Although the triggering of MH reactions by the administration of potent inhalational anesthetics or succinylcholine has long been reported,1,18  there is an expanding collection of reports detailing nonanesthetic-induced MH-like reactions or positive CHCT/IVCT in some individuals suffering from a variety of disorders. These include heat stroke,19–23  exercise-induced rhabdomyolysis,24–28  postexertional muscle cramping,29  statin-induced myopathy and myopathies of unknown etiology,30  idiopathic-elevated creatine kinase (CK),31,32  and infection-induced muscle dysfuntion.20 RYR1-related myopathies, particularly central core disease, also carry a risk of MH susceptibility.31  In addition, occurrence of nonanesthetic-induced MH-like reactions was recently demonstrated by the case of a fatal awake MH-like reaction in a 6-yr-old boy.31,32  Overall, these reports have contributed to a range of referrals of patients with no personal or family history of anesthesia-related MH reaction to testing facilities.
Currently, except for anecdotal or case series reports, there is no large single study analyzing the CHCT outcomes of patients referred for nonanesthetic indications. Therefore, we present data from the Malignant Hyperthermia Investigation Unit (MHIU) of Toronto, with the objective to investigate reasons for referrals in probands undergoing CHCT testing who have not suffered any adverse anesthetic reaction and to assess their phenotype. We also summarized data on effects of oral dantrolene in CHCT-positive nonanesthetic probands with musculoskeletal symptoms.
Materials and Methods
Patient Population
Research Ethics Board at University Health Network, Toronto, Ontario, Canada, approved this retrospective study to gather reported data and waived the informed consent because of the retrospective nature of the study. All probands who underwent the CHCT at MHIU at Toronto General Hospital between January 1, 1992, and August 30, 2014, were identified. Probands with personal or familial history of adverse anesthetic reactions were excluded. Remaining probands were divided based on the results of the standardized North American CHCT test protocol.5  Contracture of more than 0.7 g to 3% halothane or contracture of more than 0.3 g to 2.0 mmol/l caffeine in at least one muscle fascicle was considered to be a positive CHCT. None of the probands were related to one another. There were no CHCT values from normal volunteers, who were not members of pedigrees in which MH is segregating and who had not been referred for evaluation of a skeletal muscle complaint, for comparison as controls.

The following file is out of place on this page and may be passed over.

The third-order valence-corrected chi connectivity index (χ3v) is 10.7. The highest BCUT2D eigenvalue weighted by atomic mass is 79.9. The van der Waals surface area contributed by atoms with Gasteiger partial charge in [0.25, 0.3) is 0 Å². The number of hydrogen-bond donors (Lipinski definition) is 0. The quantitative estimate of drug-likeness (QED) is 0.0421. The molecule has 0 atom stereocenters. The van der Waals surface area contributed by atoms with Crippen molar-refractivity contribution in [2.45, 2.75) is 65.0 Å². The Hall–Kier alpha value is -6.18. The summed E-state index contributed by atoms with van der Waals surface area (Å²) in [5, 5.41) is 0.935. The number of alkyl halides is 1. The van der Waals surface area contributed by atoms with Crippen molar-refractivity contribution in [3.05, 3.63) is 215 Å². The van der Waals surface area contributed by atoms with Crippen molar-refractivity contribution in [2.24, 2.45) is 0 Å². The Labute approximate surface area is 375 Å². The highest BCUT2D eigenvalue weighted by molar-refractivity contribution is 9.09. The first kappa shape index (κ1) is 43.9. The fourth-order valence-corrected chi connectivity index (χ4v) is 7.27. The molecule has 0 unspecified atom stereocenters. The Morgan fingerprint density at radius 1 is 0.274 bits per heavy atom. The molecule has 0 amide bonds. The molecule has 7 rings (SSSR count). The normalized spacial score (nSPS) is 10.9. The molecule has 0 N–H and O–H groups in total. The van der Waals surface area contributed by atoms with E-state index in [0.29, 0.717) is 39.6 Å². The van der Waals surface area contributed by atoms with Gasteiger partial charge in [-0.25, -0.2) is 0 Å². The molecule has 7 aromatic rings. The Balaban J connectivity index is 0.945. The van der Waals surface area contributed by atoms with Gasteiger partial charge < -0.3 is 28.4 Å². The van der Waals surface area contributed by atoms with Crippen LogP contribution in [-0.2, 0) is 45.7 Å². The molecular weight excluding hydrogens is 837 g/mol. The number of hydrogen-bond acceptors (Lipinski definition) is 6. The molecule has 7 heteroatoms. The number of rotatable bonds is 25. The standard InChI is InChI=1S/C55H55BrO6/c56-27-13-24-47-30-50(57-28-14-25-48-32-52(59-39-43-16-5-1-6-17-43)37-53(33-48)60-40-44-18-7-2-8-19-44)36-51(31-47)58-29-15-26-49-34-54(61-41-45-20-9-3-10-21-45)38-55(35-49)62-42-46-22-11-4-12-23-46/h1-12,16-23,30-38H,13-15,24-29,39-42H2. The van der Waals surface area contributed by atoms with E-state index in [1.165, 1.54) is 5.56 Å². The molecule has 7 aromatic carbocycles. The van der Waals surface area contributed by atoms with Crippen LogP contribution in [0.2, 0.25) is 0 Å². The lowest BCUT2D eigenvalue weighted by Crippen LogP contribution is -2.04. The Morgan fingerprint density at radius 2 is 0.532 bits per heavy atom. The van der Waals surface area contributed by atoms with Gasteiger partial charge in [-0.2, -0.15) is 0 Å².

Clinical Information
Collected data included referral indication including neurologist-referred unexplained high CK (CK > 250 IU/l), postviral chronic fatigue (persisting fatigue, muscle pain, weakness, and/or cramps 6 months after viral illness including influenza, Epstein–Barr, and cytomegalovirus, and interfering with functional ability), postexercise rhabdomyolysis, heat stroke, and weakness of unknown etiology, referred by neurologists. Also collected were demographics (gender and age), previous anesthetic history, musculoskeletal symptoms including fatigue and cramps, complete neurological examination, baseline CK, nerve conduction velocity studies in 32 patients only, sequence data of entire coding regions of RYR1 gene and CACNA1S gene in all consenting individuals (between 2003 and 2014), according to the previously published methods,16,33  and histomorphology. These nonanesthetic probands were compared with anesthetic probands (tested in our unit during the same time period) as regards to response to caffeine and halothane contracture response.